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As far as I know, RM should mock anything that can be accessed by a derived class. Since a protected virtual member is accessible from a subclass, shouldn't it be mockable?

My understanding is that RM does not support mocking protected virtual members.

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2 Answers 2

If I want to mock a protected member I usually skip over Rhino Mocks and just subclass it with my own fake implementation.

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sigh, that's what I had to do in order to Mock Microsoft WebApi Ok() protected virtual method. >.< –  AlexanderN Jul 3 '14 at 18:54

As far as I know, RM should mock anything that can be accessed by a derived class.

No. The idea is that you should be able to mock the behavior of dependencies of the class under test. The word dependencies is used here in the same sense as in dependency injection.

In test driven development, one typically favors composition over inheritance. Dependencies are typically hidden behind interfaces.

My understanding is that RM does not support mocking protected virtual members.

That's correct. There are two concise and type-safe ways to specify which class member you're talking about when setting up behavior: by calling the member in a record mode, or with a lambda expression. Rhino Mocks supports both, but neither can work for protected members.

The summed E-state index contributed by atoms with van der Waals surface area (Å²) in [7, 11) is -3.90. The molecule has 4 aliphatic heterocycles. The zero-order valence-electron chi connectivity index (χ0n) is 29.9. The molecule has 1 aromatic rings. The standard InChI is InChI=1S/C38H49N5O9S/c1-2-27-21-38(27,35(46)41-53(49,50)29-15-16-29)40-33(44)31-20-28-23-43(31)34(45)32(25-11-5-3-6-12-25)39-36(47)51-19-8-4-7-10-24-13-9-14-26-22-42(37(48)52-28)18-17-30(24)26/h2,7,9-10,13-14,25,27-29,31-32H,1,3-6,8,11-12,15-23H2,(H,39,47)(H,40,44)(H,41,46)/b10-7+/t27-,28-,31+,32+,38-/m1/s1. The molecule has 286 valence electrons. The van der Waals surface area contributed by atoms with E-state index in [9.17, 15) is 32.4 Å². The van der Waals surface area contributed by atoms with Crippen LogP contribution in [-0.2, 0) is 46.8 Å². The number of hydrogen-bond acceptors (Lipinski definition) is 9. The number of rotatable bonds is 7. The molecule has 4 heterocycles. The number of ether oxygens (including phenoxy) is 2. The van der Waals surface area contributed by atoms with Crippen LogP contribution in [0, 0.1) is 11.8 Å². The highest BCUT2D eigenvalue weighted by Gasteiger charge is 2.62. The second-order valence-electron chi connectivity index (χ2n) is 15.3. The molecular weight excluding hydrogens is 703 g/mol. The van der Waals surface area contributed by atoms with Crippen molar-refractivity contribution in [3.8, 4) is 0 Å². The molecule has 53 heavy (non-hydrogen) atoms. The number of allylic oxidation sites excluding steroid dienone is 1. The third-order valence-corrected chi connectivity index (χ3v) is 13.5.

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Let me rephrase my first statement to say "Internally, RM creates a mock class that subclasses the class under test (or an interface)". If this is true, my question was since protected members can be accessed via the subclass, why is it that RM cannot mock that member. –  Dave Smith Jun 17 '10 at 2:04
    
@Dave: because there is no concise and type-safe way to reference such members in your unit test. Invoking a protected member in record mode isn't allowed by the compiler. Using a protected member in a lambda expression isn't allowed by the compiler. Strings aren't type-safe. Therefore, there is no good way to set up behavior for such methods. –  Wim Coenen Jun 17 '10 at 2:08

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